WASHINGTON, D.C.—Turn on the TV. Pick up the newspaper. In the past 48 hours, there’s been a steady stream of stories about airport screening procedures - on pat-downs, and full body scanners. I appreciate people’s concerns. I understand that there is frustration. I realize some of these screening procedures appear invasive.
The new pat-down procedures embody the enormously difficult task of balancing the need to protect the public and the need to maintain their privacy. One of my first questions for you, Mr. Pistole, concerns these procedures, and how you came to develop these new security regulations. I do recognize the threat we face.
I used to Chair the Senate Intelligence Committee. I am still a member. I can tell you that this threat is real, and it is evolving every day. We face a deadly and determined enemy who seeks to do us harm.
Consider the events of this last year: a terrorist boarded a plane bound for America on Christmas Day. He carried a deadly explosive onboard. Federal agents uncovered a plot to bomb multiple subway stations in Washington, D.C. The terrorist’s goal: to kill as many people as possible. Good intelligence-gathering prevented this from happening. Authorities recently disrupted a plot to blow up planes over the U.S. using bombs hidden in cargo. Again, excellent intelligence stopped this plot from moving forward.
But we cannot be complacent. Our transportation system remains a prime terrorist target. We must continue to bolster our defenses against a determined enemy. And as terrorists’ methods evolve, so must TSA’s. TSA has massive responsibilities and multiple missions. They move half a billion people through the U.S. aviation system every year; screen billions of pounds of domestic and foreign cargo; and protect our ports, and our diverse public transportation systems.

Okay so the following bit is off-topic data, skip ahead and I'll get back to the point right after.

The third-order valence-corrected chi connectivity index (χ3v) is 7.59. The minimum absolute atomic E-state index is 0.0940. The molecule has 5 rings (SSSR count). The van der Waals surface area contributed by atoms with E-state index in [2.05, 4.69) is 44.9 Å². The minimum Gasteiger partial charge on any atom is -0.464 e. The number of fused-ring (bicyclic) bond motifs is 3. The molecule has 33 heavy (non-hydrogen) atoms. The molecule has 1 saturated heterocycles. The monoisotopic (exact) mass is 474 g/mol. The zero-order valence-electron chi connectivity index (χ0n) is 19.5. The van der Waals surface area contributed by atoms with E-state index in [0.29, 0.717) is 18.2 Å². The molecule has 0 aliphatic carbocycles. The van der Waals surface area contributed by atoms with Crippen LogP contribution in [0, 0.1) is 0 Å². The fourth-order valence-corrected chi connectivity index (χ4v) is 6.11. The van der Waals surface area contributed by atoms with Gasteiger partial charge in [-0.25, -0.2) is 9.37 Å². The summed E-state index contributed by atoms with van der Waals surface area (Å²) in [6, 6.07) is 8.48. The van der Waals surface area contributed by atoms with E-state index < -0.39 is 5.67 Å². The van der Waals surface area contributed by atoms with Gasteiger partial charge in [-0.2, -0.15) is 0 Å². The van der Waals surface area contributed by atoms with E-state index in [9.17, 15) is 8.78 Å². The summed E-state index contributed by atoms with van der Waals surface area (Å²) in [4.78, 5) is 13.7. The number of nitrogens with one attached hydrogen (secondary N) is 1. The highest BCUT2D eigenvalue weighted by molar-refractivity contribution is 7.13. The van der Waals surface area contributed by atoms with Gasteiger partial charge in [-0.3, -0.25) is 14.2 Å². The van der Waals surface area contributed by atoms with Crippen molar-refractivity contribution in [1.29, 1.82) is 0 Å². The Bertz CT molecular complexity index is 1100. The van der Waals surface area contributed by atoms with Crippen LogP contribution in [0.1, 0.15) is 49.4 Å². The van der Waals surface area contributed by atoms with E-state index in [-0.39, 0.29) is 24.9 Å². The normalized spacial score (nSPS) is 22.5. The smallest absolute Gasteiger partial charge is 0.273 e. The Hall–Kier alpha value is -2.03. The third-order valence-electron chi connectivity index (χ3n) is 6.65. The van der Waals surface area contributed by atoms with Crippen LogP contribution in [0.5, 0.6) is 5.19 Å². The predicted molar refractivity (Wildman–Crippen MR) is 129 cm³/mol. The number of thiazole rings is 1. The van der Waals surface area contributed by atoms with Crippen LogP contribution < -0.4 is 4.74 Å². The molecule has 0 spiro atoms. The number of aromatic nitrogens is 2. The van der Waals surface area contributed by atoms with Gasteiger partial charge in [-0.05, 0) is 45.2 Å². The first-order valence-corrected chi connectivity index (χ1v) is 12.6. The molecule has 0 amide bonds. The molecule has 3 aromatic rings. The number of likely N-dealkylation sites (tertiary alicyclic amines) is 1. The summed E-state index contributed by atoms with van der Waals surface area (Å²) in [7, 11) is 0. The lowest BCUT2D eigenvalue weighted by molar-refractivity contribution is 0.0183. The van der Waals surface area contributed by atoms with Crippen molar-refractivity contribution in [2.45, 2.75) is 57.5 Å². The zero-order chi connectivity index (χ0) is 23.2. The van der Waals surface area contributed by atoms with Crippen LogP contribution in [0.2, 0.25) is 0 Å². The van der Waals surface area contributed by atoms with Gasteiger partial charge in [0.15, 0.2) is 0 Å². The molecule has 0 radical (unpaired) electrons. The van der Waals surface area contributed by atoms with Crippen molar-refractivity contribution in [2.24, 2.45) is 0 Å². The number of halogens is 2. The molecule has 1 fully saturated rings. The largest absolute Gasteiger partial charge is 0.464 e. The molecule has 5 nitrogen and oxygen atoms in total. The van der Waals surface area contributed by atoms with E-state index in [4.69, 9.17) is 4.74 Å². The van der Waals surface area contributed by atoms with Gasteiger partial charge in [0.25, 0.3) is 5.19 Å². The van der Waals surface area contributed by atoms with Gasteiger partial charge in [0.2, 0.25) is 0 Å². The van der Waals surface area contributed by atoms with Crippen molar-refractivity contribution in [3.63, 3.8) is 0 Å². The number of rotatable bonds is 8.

I do not doubt the difficulty of TSA’s mandate, but the agency must remain well-resourced and nimble in their response to new and emerging threats. We must take appropriate action to close any security loopholes, while making sure our global transportation system continues to move people, freight, and goods in an effective manner.
I continue to have concerns about general aviation security. Clearly, the existing system of international cargo security needs a fresh look, which I know TSA and DHS have started to do. We must also incorporate new technology that will make it harder for terrorists to exploit our transportation system. And as I’ve already stated – but think it’s important enough to say again: the balance between security and privacy is a delicate one. I believe TSA is committed to achieving this balance. I would urge all of us to consider that these procedures are in place to protect us from a real risk.
In the coming weeks, I will be working with my colleagues in Congress to make sure TSA has the resources it needs to address key security concerns.
Mr. Pistole, thank you for being here today. You have been at the helm of TSA for several months now. I know it’s been a demanding time for you and our nation. I look forward to hearing your thoughts on what your agency needs to continue to protect the public.